One negative criticism I will level at the film is based on the subplot of Freya's prostitute mother. This subplot seems to be an attempt to spell out something about the character of Freya that it is really not necessary. Aside from this very minor irritation I consider 'The Year My Voice Broke' to be a pivotal Australian movie in many ways. It forged artistic and commercial ground for itself in an era of Australian film that on paper, seemed at best unaccomodating. I also want to suggest that it played a major part in the advancement of not only the Kennedy Miller production company, but of the careers of two of Australia's best actors, Ben Mendelsohn and Noah Taylor. Furthermore,aside from any other technical, political or theoretical considerations, it is an excellent viewing experience.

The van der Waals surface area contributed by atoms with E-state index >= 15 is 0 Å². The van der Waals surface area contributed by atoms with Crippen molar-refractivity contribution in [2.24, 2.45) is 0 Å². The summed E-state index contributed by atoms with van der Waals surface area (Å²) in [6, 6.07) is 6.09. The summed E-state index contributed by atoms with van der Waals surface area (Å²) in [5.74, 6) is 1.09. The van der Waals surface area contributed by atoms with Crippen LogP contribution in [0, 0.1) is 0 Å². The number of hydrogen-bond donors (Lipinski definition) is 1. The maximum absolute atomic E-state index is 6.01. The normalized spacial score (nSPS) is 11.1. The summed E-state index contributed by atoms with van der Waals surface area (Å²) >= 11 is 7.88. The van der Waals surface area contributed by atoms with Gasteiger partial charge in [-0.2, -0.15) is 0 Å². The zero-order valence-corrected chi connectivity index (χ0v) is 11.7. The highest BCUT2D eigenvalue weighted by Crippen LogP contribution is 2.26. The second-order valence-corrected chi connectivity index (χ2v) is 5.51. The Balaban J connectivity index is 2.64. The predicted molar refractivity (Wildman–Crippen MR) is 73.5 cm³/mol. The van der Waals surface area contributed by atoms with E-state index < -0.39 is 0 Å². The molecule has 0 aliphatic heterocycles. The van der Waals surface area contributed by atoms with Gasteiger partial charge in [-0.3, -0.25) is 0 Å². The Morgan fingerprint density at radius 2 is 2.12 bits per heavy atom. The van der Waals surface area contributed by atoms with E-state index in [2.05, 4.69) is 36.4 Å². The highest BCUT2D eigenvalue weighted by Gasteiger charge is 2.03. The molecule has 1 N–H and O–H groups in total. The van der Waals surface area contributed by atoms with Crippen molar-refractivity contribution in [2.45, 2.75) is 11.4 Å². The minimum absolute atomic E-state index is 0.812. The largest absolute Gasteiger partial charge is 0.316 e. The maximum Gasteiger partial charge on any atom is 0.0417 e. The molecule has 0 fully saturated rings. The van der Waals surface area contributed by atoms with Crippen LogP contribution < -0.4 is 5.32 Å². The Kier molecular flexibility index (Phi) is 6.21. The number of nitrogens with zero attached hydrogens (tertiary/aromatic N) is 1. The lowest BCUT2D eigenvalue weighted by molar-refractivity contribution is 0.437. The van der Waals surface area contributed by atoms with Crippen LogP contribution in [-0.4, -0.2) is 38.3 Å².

Critical Uptake of the film
The critical appraisals of 'The Year My Voice Broke' have generally been good, but seemed somewhat lacking in depth. By this I mean that the reviewers were adamant that the film was indeed a "sensitive rite-of-passage story", as Scott Murray described it in Cinema Papers in 1989, but seemed to stay away from discussing those elements of the narrative relating to the way in which the film represents the attitudes and relationships of country dwelling Australians, particularly since the city and country tensions and problems have always played such an important role in Australian film. It seems to me that this is a very important area of the film's appeal that has been overlooked, or even trivialised. I concede that the review information I managed to locate wasn't as comprehensive as I would have liked for the purposes of this critique, but the information I was able to read was remarkably uniform in its attitude towards the film.